Background: In recent years, there has been an unprecedented increase in the use of executive orders and regulations by both parties and at both the state and federal levels of government. Administrations have been widely criticized for this tactic as it is argued they’ve effectively circumvented the people’s elected representatives in the legislature and acted outside their authority to enact policies that have the force of law.

Choose the degree to which you agree with the following statement:

The increased use of executive orders to pass policies that have the force of law is an abuse of power and should be limited.

  1. Strongly agree
  2. Agree
  3. Neutral
  4. Disagree
  5. Strongly disagree
  6. Unsure, need more information

Submit your response here.

Bills Passed in 2021: Pandemic Recovery

This fall, the Senate continued its work to lead Pennsylvania from pandemic to recovery by passing legislation extending waivers of an array of regulatory statutes, rules and regulations that were implemented during the COVID-19 response.

This regulatory flexibility ensured continuation of the safe delivery of health care and assistance to vulnerable citizens, permitted more remote work for state-licensed businesses, and more.

Earlier this year, the Senate approved a resolution carrying out the will of voters and terminating the pandemic emergency declaration, ending the governor’s power to close employers, limit occupancy, suspend state statutes or issue stay-at-home orders due to COVID-19. Voters got the chance to weigh in after the Senate approved putting the issue on the May primary ballot.

The Senate also approved the allocation of emergency funds for schools impacted by the pandemic, aid for rental and utility bills, and assistance to support Pennsylvania’s struggling restaurants and taverns coping with the devastation created by the pandemic and the governor’s mandated closings and restrictions. 

You can find a complete rundown of key pandemic response bills here.

Deadline for Property Tax/Rent Rebate Program is December 31

Senior citizens are reminded that the deadline to apply for the state’s 2020 Property Tax/Rent Rebate program is Dec. 31. Applications and no-cost assistance are available from my district office.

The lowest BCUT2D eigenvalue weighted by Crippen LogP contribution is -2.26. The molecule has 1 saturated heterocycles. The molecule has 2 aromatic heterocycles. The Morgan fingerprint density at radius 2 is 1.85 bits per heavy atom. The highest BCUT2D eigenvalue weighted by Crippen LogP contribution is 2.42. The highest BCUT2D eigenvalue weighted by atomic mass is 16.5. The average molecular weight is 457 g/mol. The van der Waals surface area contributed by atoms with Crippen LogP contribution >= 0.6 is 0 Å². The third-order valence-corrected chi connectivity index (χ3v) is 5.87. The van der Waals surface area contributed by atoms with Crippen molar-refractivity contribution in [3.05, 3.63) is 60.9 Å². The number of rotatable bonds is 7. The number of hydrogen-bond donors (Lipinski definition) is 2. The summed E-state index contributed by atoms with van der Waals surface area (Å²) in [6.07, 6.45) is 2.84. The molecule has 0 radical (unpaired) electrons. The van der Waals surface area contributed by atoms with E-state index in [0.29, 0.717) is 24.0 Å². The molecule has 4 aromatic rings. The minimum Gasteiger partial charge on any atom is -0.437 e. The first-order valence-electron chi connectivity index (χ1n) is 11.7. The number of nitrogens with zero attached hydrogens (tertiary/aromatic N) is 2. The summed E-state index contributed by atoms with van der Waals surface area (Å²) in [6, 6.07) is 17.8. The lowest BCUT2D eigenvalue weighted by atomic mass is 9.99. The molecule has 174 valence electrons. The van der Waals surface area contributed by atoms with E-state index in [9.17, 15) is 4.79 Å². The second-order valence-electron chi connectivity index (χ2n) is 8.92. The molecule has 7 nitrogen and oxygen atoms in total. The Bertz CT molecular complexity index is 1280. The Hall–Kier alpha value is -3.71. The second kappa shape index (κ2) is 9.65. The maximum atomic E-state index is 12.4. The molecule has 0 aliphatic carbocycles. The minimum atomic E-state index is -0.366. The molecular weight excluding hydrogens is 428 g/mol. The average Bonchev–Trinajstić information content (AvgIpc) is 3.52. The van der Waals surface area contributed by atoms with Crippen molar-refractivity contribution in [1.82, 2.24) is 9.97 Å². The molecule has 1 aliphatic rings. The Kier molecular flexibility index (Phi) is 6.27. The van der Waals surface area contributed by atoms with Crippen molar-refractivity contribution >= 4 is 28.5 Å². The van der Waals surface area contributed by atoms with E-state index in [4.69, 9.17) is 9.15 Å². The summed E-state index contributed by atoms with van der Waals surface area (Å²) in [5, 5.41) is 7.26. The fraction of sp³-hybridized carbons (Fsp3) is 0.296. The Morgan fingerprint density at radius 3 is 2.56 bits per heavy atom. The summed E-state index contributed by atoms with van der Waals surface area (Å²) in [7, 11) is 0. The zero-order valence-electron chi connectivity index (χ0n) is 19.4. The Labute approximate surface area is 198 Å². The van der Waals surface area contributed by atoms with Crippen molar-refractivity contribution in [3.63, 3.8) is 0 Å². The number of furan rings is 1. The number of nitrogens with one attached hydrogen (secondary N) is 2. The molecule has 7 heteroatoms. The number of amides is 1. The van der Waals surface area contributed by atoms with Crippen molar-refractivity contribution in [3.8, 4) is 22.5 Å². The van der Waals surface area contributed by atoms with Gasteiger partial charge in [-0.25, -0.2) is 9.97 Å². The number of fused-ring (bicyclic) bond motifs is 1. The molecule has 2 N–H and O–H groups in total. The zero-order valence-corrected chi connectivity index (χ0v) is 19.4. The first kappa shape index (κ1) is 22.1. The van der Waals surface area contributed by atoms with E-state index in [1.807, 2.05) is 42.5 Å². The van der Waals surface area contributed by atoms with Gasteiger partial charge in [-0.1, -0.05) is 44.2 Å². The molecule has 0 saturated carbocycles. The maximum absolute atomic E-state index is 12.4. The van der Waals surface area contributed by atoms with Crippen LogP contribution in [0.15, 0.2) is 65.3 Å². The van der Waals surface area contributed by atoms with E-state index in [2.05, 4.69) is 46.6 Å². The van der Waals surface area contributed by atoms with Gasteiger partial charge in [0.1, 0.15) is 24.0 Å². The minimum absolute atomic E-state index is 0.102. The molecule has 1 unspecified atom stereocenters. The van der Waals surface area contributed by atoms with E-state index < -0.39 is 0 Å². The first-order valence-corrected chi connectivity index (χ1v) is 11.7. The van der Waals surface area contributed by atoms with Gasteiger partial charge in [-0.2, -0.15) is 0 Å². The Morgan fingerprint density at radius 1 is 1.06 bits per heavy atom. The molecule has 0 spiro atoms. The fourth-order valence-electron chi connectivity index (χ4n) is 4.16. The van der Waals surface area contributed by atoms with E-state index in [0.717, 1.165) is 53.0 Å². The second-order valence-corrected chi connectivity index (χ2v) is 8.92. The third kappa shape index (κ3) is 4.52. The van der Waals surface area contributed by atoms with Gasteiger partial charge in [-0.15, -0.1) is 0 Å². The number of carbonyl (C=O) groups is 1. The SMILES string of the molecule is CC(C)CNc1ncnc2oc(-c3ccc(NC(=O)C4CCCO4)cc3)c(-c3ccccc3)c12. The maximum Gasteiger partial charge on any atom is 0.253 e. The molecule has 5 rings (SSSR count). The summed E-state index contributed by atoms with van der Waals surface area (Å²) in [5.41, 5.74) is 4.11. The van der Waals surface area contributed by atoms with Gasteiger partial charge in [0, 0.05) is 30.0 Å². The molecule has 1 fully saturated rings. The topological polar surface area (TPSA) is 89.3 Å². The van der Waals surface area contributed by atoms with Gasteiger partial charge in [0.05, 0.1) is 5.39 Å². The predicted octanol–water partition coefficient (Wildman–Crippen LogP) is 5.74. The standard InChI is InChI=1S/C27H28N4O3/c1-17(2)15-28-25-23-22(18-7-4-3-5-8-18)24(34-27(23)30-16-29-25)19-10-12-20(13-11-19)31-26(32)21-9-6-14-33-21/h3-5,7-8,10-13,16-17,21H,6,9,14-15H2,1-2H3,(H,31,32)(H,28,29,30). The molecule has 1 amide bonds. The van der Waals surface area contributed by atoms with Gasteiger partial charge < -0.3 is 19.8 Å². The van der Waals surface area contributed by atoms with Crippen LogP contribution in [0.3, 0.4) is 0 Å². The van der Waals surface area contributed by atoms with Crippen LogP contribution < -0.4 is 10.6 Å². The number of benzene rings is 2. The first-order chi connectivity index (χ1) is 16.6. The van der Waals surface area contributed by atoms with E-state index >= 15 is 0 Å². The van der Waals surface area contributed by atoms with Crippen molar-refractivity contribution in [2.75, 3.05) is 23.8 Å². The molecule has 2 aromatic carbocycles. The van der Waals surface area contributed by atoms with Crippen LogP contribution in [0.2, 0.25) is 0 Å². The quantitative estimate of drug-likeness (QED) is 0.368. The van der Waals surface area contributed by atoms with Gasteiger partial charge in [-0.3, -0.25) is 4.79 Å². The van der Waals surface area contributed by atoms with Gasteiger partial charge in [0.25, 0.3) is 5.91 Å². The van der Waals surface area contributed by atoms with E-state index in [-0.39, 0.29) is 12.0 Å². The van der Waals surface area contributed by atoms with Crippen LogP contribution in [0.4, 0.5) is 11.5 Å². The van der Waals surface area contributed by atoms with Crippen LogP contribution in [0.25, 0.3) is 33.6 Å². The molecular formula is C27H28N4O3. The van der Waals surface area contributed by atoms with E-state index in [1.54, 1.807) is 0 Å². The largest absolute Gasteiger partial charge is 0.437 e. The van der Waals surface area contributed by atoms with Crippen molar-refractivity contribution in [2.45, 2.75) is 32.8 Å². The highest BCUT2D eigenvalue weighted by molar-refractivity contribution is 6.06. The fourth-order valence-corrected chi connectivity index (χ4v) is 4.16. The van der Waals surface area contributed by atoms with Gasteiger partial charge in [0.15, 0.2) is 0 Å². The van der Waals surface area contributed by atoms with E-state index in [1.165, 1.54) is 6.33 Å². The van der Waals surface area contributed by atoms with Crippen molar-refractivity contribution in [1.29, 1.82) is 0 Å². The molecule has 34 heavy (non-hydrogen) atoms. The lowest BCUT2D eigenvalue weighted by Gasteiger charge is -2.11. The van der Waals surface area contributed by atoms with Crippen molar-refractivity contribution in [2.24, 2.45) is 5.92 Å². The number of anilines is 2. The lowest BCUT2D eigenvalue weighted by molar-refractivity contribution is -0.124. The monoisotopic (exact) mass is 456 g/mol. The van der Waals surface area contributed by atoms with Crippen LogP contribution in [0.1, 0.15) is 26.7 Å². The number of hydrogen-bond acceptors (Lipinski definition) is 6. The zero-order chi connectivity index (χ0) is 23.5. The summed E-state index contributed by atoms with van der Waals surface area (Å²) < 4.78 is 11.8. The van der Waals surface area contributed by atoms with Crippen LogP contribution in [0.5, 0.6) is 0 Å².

Eligible participants can receive a standard rebate of up to $650 based on their rent or property taxes paid in 2020. The program benefits eligible Pennsylvanians who are 65 years or older, widows and widowers 50 years or older, and those 18 years or older with disabilities. For complete eligibility guidelines, click here.

Applicants should be prepared to provide all the necessary income, property tax or rental information required to process claims quickly and accurately.

Claimants who already applied for their rebates may check the status of claims online by calling, toll-free, 1-888-222-9190.

Funding Available to Improve High-Speed Internet Access in Rural PA

Applications will be accepted until Feb. 22, 2022 for up to $1.15 billion in loans and grants to help people in rural areas get access to high-speed internet.

Those eligible for the funding, which is being made available through the U.S. Department of Agriculture’s ReConnect Program, include state and local governments, corporations, limited liability companies and cooperative organizations.

The funding is available for projects that serve rural areas where at least 90% of the households lack broadband service at speeds of 100/20 Mbps. Priority is given to projects that will serve people in low-density rural areas and areas lacking internet access services at speeds of at least 25/3 Mbps.

You Can Give the Gift of Education

More than 80% of parents would welcome contributions to a 529 college savings plan for their children, but less than half will ask family members and friends for such gifts, according to a survey from the College Savings Foundation.